The media career is a good example. Media is really a series of interrelated skill sets. Production, content, broadcast, legal, communications, IT, media uses just about every known form of human activity. There's a huge range of skill sets involved. Every one of them speaks its own internal language.

You will notice that the people who put it all together have very wide ranging skills. They speak those languages, they don't need interpreters. They can plan better, manage that very diverse range of activities, because of their skills.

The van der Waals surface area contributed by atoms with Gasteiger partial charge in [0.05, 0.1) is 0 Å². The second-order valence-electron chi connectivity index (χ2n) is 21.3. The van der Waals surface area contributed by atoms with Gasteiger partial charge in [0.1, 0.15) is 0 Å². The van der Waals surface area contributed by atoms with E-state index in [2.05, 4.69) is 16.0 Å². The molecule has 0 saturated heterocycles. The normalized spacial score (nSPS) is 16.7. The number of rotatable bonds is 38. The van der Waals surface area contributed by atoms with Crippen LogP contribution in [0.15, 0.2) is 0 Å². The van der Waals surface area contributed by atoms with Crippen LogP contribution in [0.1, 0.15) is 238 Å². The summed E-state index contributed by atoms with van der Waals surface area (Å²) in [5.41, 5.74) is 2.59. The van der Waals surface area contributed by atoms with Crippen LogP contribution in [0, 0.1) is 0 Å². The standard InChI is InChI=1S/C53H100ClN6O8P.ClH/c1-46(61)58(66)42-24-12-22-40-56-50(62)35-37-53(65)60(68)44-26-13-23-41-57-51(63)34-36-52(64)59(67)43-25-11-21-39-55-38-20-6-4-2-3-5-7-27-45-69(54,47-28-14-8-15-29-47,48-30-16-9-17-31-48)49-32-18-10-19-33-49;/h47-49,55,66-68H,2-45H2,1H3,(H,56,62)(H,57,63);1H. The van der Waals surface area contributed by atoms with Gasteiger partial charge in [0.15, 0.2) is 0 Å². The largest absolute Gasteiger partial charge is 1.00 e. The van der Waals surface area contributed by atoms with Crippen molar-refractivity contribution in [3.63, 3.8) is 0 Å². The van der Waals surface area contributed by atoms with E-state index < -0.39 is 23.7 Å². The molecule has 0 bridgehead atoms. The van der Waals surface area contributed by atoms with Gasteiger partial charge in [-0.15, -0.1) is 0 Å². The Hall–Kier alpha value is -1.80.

Just for a bit of added complexity, the people in those separate functions have to learn the basics of each other's operations.

Obvious, isn't it?

A career path in media needs, by definition, multi-functional skills.

Your original choices, in the example above, were internet development and design, digital photography, and graphics.

You're only doing the graphics at the moment.

The other skills can lead on to higher paying, much more career-positive, and wider ranging, jobs. Graphics is for some jobs an optional extra, not an essential.

You will need to develop the other skills further, and you'll also be trying to get the most out of your graphics work, developing a portfolio for your next job, at the same time.

What's missing?